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Bacolod City, Philippines Tuesday, July 5, 2016
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3 NIR growth centers to back
federalism thrust, Carbon says

The three proposed growth centers in Bacolod, Dumaguete and Kabankalan will not only be economic advantages, but will also support the thrust of President Rodrigo Duterte for federalism, Frank Carbon, Philippine Chamber of Commerce and Industry Western Visayas/NIR regional governor, said yesterday.

The three proposed growth centers — Metro Bacolod, Metro Dumaguete and Metro Kabankalan presented by the Development Administration Committee in the 3 rd Regional Development Council Meeting on June 29 are expected to bring a collective economic progress to nearby towns and cities in Negros Island Region, Carbon said.

The National Economic Development Authority and the Department of Interior and Local Government are expecting progress through the growth centers, he said.

Each growth center will be composed of nearby towns and cities following a basic framework of development, he said.

Each LGU in a growth center has its own role in the development framework; they will not compete but complement each other, he said.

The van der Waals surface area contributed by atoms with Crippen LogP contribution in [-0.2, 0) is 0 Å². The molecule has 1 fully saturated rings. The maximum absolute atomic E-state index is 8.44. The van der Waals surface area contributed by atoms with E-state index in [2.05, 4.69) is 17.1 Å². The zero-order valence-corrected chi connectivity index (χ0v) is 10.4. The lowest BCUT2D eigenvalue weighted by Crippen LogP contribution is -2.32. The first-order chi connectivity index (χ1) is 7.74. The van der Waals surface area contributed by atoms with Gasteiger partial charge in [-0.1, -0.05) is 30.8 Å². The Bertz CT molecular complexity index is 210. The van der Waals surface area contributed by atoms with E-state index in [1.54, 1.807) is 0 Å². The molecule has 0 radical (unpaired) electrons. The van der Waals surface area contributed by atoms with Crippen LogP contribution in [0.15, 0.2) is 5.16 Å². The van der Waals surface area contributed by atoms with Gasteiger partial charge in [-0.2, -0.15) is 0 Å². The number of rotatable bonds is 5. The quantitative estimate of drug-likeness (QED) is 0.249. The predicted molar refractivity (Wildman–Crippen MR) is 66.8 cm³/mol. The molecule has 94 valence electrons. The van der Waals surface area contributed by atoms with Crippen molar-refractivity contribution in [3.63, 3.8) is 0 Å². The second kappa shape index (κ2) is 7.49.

The proposal will integrate the water and electricity system, road arteries, airports, seaport, electricity, major infrastructures connected in all LGUs to create complementing functions for each town or city.

MBCCI and NOCCI are supporting the plan in line with the Asia Foundation Inc.-supported Coordinating Roads and Infrastructure Development Project.

The business chambers funded by Australian Aid-Australian Government since 2014, are sponsored and provided with technology and training that will hasten the development, he said.

One component of the project is the integration of the development goals of the public sector and government line agencies to identify and propose access roads, he also said.

Meanwhile, Carbon said the business sector is glad the burden of documents processing in government agencies was brought up by Duterte during his inaugural speech last week.

“Since Duterte came from a local government unit, he sees this problem locally,” Carbon said. “He feels how burdensome this is because he had been meeting with local and foreign investors as mayor before.”

Carbon said the reduction of required documents and streamlining of the process will not only save time but money as well. “If they want a business to invest and create jobs, we should streamline and trim down the requirements and reduce the time,” he added.

The slow processing and the multiple requirements just for a single permit has been a setback in most government agencies, he said.

Another way to streamline the process is to provide a standard checklist complete with the papers needed and the responsible agency.

Owners now spend more time figuring out which documents and agency to go to rather than just systematically procuring these requirement, he said.

He said documents of the same type must be reduced to one if possible; the transaction would be backlogged by less manpower in offices.

Service backlogs have also caused corruption in government offices, businesses would resort to paying under the table to fast track the processing.*KBC

 

 

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